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“I prefer to take one subject a day”. Students’ working strategies during independent teaching sessions. (English)
Klette, Kirsti (ed.) et al., Teaching and learning in lower secondary schools in the era of PISA and TIMSS. Cham: Springer (ISBN 978-3-319-17301-6/hbk; 978-3-319-17302-3/ebook). Professional Learning and Development in Schools and Higher Education 12, 149-163 (2016).
Summary: Since the late sixties numerous initiatives have been introduced in order to reform classroom practices in mathematics. A common denominator for many of these reform initiatives has been to implement and stimulate more student-centered methods of learning and instruction and increase the opportunities for students’ active engagement and participation in classroom mathematical activities. In Norway, the use of work plans is one of these reform initiatives. The work plan is a document that describes what the students are supposed to do and learn in different school subjects during a certain period of time, including hand-ins and both oral and written assignments. Thus, work plans are supposed to inform the students about topics to be covered, learning goals, assignments, degrees of student participation and forms of assessment. From a pedagogical point of view a work plan is a tool that makes it possible to differentiate between the students with regard to time, pace, progression, content, localisation, and individual/group activities. The use of work plans has largely emerged from the field of practice, and aims at providing the students with more opportunities for active and autonomous learning). Using work plans can thus be considered an attempt to comply with the requirements in the Norwegian curriculum related to differentiation, self-regulated learning, student participation, and individually adapted teaching/learning.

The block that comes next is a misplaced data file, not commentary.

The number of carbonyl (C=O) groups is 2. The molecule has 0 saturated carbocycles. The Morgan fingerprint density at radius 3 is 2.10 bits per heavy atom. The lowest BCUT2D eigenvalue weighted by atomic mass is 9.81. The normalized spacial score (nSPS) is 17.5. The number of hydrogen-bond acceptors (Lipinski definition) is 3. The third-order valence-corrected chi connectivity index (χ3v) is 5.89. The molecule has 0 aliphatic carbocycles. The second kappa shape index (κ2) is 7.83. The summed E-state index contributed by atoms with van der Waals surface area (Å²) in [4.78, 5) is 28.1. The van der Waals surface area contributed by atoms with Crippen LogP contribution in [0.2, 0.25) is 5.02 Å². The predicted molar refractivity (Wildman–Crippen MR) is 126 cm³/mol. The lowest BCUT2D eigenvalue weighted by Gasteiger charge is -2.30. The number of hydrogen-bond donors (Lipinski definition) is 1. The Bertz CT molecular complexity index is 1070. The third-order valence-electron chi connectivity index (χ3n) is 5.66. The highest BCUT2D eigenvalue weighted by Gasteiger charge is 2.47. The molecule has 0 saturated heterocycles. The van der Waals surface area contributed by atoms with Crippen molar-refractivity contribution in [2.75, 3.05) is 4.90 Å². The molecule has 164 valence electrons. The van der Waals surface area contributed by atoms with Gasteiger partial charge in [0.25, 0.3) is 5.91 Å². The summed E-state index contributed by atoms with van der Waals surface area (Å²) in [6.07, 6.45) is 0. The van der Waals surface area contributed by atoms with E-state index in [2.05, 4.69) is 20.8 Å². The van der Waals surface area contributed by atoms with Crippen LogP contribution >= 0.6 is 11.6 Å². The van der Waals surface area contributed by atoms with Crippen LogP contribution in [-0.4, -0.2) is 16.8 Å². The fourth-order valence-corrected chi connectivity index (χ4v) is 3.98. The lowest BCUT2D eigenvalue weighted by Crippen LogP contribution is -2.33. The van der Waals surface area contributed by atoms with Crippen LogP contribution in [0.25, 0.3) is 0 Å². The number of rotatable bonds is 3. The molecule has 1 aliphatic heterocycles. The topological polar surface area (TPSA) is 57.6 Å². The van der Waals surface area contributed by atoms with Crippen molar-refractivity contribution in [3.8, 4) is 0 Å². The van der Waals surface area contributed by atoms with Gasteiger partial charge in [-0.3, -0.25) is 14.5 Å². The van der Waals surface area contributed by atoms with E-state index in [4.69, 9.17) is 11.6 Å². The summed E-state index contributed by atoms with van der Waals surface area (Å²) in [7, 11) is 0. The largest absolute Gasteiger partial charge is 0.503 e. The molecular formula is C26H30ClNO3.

Classification: D40 D30 B20 C20
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